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'I hadn't played fullback in a while... I don't think I was being targeted'

Robbie Henshaw is fit again after overcoming ‘one of the rarest dead legs in the world.’

ROBBIE HENSHAW IS finally back in training and close to a return to playing after the frustration of dealing with what he calls “one of the rarest dead legs in the world.”

Eyes have been rolled in recent times as Ireland and Leinster have described the injury that has kept the 25-year-old sidelined for the past eight weeks as a dead leg, but Henshaw himself insists that has “honestly” been the case.

The injury occurred in Ireland training the week after Henshaw had started against England at fullback – more on that below – when “one of the lads’ knees caught me straight on the sweet spot of my quad” while he was moving at top speed.

Launch of the Bank of Ireland Leinster Rugby Summer Camps 2019 Henshaw at the launch of the Bank of Ireland Leinster Rugby Summer camps yesterday. Source: David Fitzgerald/SPORTSFILE

He iced and rested the quad, expecting to be back in the usual short timeframe associated with a dead leg but a fortnight passed and, still, he wasn’t able to run it off.

The frustration built until Henshaw decided to look abroad for specialist advice, travelling to London to see an expert in the hope they could provide clarity.

With blood vessels leaking and keeping the leg inflamed, Henshaw accepted that he was going to have to be patient.

“The guy in London said, ‘It is going to be longer than you think,’” explains Henshaw at the launch of the Bank of Ireland Leinster Rugby Summer Camps at St Mary’s National School.

“This ended up being one of the rarest dead legs in the world.

“There had only been three or four other ones that they’ve seen in the world, they didn’t give me names. One in AFL, one in ice hockey… three or four in sport, not just rugby.”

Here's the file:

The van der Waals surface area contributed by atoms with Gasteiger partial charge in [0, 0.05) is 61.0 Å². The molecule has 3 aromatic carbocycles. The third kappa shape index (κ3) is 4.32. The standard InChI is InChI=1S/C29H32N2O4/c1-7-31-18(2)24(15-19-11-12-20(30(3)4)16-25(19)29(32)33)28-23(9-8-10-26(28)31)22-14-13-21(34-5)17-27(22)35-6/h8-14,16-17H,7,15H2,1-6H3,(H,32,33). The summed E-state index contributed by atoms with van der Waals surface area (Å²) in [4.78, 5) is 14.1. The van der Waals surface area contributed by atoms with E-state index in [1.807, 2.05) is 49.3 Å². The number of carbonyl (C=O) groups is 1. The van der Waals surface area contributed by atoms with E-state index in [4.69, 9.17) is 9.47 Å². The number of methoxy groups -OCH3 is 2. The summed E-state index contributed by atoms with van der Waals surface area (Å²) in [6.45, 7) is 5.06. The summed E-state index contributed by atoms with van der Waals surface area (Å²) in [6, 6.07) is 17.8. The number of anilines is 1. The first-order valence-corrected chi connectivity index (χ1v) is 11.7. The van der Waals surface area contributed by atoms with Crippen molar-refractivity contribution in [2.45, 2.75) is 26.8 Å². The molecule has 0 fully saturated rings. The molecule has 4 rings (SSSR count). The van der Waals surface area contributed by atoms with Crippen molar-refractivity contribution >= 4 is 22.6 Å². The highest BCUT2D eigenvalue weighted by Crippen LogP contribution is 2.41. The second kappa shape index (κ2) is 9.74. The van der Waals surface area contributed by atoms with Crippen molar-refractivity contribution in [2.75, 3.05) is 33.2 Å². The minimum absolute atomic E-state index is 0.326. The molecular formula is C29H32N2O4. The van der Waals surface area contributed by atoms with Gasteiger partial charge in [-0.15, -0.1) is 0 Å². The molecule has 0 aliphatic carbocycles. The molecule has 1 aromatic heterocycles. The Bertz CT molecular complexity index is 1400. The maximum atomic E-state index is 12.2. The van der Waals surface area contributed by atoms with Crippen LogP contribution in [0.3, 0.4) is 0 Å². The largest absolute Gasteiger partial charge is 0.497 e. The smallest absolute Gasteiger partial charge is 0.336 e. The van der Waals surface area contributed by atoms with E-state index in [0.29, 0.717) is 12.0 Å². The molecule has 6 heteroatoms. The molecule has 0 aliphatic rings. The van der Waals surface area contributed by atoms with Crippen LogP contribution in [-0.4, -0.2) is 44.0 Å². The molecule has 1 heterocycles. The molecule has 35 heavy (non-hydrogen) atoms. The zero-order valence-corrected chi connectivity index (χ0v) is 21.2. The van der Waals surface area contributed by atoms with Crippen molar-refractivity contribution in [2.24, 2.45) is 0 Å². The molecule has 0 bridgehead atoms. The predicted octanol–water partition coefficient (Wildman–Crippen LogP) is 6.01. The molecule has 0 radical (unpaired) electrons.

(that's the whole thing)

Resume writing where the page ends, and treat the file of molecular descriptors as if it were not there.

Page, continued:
Happily, Henshaw’s injury has healed and after making his return to training this week, he hopes to be involved on match day for next weekend’s Pro14 clash with Glasgow Warriors at the RDS.

His most recent appearance was in an Ireland jersey bearing the number 15 after Joe Schmidt opted to give the Athlone man a surprise start at fullback for the Six Nations opener against England.

That decision was widely discussed in the aftermath of Ireland’s humbling defeat, which saw England’s kicking game exploit the Irish backfield.

“It was a tough game to play in,” says Henshaw when asked for his view of how it went for him. “I hadn’t played fullback in a while but it was a great challenge coming out against England.

Robbie Henshaw Henshaw was at fullback against England. Source: James Crombie/INPHO

“Owen Farrell was pretty exceptional in that game in terms of finding space in behind. I had a lot of running to do in the first half particularly. I thought there was space in our backfield and I couldn’t cover all of it.